Anghami, the leading music streaming platform for listeners in North Africa and the Middle East, has received a major investment from Dubai-based Shuaa Capital.
Shuaa Capital CEO Jassim Alseddiqi recently announced on Twitter that his investment firm – which oversees approximately $14 billion worth of assets – had backed the nine-year-old Anghami. And Anghami higher-ups, for their part, linked to a formal release revealing the agreement. Neither party disclosed the transaction’s financial terms.
However, Anghami cofounder Elie Habib noted in February of 2020 that his company – which had last raised capital in 2016 – was “contemplating” investment and acquisition proposals, following the release of solid growth figures and subscribership totals. At the time, some reports stated that the platform could sell for around $400 million.
In addition to its Beirut, Lebanon, division, Anghami has opened offices in Dubai, United Arab Emirates, Cairo, Egypt, and Saudi Arabia’s capital city, Riyadh. Also in the release announcing the Shuaa Capital deal, Anghami indicated that its library consists of more than 50 million songs, with north of 70 million users to the service’s credit.
The Shuaa Capital-Anghami investment represents the latest in a long line of music-industry efforts to develop footholds in quick-emerging markets. After establishing Def Jam Africa in May of last year, Universal Music Group kicked off 2021 with three executive appointments across its African divisions. And aside from partnering with Nigeria’s Africori, Warner Music Group in 2020 opened offices in both Vietnam and India.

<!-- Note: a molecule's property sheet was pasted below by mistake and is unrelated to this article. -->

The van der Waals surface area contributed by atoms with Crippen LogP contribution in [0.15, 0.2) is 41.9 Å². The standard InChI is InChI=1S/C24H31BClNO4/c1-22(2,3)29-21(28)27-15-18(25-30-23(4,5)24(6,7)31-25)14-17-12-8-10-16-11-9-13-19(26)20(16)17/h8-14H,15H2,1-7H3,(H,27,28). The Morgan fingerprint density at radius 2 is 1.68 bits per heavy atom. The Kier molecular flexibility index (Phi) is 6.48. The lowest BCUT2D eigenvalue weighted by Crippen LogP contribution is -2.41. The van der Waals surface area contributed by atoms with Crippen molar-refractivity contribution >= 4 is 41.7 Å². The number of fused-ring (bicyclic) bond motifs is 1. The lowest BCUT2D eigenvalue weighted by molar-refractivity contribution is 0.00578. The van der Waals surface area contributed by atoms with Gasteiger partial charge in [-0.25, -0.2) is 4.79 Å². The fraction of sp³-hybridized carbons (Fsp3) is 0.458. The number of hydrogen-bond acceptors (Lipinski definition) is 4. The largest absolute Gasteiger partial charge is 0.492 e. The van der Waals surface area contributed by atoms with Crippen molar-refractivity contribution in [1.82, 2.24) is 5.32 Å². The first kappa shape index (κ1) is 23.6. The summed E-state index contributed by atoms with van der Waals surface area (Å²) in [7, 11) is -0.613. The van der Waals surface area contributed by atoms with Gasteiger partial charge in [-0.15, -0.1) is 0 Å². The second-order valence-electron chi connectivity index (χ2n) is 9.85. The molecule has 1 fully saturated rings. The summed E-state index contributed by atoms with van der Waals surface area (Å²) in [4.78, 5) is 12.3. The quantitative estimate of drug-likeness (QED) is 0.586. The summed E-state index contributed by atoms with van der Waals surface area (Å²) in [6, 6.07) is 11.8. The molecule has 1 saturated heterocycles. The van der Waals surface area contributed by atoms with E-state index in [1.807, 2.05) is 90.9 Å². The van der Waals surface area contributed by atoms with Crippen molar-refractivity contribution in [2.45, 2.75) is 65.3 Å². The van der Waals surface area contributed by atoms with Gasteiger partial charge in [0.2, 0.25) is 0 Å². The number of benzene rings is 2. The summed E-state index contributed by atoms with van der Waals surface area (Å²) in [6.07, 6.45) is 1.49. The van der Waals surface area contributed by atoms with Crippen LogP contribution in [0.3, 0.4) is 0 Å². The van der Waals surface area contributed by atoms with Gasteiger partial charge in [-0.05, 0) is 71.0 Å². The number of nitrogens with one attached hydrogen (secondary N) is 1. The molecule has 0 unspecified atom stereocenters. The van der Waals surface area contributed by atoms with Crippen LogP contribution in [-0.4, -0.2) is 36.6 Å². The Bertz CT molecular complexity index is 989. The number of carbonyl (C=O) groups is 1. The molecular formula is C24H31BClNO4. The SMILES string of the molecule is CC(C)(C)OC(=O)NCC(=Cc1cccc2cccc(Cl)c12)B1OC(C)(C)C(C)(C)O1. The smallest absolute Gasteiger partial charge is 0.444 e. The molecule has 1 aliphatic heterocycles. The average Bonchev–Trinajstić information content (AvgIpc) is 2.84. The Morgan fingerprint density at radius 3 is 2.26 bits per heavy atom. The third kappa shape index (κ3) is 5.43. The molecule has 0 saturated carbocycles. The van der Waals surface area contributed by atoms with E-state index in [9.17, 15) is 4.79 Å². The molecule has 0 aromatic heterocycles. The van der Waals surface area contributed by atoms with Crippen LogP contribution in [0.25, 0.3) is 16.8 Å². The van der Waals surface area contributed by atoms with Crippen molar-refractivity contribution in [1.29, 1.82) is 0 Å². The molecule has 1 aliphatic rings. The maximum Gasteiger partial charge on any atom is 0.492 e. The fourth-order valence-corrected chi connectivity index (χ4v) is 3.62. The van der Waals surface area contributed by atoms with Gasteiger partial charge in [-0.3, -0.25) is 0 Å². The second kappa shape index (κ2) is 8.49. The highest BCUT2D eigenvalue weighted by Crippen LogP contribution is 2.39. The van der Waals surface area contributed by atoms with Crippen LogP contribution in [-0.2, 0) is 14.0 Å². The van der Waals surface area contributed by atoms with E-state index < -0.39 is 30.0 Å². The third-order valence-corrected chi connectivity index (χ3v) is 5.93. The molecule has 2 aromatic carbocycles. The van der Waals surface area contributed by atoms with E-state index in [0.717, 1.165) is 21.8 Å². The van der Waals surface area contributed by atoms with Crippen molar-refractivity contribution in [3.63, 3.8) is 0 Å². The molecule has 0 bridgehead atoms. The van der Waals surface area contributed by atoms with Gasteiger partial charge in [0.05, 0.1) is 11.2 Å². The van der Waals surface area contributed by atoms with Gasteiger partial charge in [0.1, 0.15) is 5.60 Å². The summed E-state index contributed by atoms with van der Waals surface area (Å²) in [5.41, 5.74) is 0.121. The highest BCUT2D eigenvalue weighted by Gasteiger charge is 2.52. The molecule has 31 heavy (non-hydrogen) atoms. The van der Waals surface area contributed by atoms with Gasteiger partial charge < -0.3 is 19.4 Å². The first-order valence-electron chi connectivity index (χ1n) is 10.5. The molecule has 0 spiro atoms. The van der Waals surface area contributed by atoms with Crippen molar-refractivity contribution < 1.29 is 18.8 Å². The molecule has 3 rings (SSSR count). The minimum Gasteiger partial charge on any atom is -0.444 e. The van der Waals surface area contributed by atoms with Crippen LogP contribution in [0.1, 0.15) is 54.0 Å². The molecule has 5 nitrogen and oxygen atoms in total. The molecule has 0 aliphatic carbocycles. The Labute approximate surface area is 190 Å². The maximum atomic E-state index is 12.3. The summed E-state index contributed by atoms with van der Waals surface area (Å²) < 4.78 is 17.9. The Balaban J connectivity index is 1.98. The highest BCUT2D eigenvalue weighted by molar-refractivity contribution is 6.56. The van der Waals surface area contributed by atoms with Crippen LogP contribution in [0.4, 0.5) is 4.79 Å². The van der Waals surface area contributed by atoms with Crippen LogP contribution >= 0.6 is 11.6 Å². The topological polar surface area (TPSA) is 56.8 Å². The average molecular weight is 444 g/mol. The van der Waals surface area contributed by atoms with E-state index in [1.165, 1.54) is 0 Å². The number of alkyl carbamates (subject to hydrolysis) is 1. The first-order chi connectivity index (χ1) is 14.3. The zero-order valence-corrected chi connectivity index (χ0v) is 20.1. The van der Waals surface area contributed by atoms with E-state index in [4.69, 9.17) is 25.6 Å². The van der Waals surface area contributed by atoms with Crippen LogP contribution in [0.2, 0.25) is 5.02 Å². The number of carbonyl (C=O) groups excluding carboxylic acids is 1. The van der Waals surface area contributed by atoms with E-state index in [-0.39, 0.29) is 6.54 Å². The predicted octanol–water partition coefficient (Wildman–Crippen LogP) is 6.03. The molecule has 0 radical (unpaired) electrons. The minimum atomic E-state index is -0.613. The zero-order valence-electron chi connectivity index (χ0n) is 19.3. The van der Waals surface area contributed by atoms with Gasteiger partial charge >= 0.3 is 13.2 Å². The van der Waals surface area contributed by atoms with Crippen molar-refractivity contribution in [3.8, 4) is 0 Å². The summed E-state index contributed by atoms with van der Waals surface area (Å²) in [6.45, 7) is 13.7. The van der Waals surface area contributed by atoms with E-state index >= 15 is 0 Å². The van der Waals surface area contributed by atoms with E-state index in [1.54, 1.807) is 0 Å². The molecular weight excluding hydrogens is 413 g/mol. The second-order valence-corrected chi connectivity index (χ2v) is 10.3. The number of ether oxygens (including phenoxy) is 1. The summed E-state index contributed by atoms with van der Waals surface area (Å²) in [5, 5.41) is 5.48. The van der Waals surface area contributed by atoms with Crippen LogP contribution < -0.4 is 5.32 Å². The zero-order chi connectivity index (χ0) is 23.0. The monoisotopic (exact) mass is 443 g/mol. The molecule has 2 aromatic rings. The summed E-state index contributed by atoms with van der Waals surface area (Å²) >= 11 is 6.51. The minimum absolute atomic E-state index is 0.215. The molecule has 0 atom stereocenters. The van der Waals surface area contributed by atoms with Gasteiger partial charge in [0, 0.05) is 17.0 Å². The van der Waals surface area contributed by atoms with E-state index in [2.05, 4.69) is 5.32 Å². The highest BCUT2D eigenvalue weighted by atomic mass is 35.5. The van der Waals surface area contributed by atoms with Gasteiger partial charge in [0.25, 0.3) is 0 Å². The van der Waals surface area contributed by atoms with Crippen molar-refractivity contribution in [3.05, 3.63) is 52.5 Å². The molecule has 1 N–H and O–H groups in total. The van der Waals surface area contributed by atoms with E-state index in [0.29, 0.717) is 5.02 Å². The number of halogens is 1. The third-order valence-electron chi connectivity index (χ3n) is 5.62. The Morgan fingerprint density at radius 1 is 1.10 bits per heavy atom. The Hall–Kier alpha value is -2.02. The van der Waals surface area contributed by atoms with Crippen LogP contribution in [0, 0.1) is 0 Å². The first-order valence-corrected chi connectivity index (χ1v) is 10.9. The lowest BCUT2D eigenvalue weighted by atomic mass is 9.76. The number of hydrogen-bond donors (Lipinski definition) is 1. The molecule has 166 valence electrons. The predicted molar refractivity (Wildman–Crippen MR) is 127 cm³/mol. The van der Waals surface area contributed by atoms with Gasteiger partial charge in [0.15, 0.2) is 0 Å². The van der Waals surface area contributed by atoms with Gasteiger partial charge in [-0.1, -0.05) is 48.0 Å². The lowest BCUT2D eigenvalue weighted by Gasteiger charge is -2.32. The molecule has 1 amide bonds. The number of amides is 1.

Plus, Chinese streaming giant Tencent Music (specifically, its QQ Music, Kugou Music, and Kuwo Music streaming services as well as the WeSing karaoke app) quietly closed high-profile deals with Japanese animation film studio CoMix Wave, Kobalt Music Group, Thailand’s GMM, Merlin, and Peermusic in 2020.
And on the listener side, the publicly traded company indicated in its third-quarter earnings report (for the three months ending on September 30th, 2020) that it had experienced a 46 percent year-over-year boost in paid subscribers. The aforementioned Tencent Music streaming services counted a cumulative total of 51.7 million premium users at the end of the quarter, with an overarching total of almost 650 million monthly active users (MAUs).
Lastly, Tencent has upped its stake in Universal Music Group to 20 percent, ahead of the Big Three label’s expected 2022 IPO, in addition to acquiring over $200 million (directly and through its Huang River Investment subsidiary) in Warner Music Group stock. The Shenzhen-headquartered conglomerate also owns a third of Indian streaming service Gaana, which boasts more than 200 million monthly active users.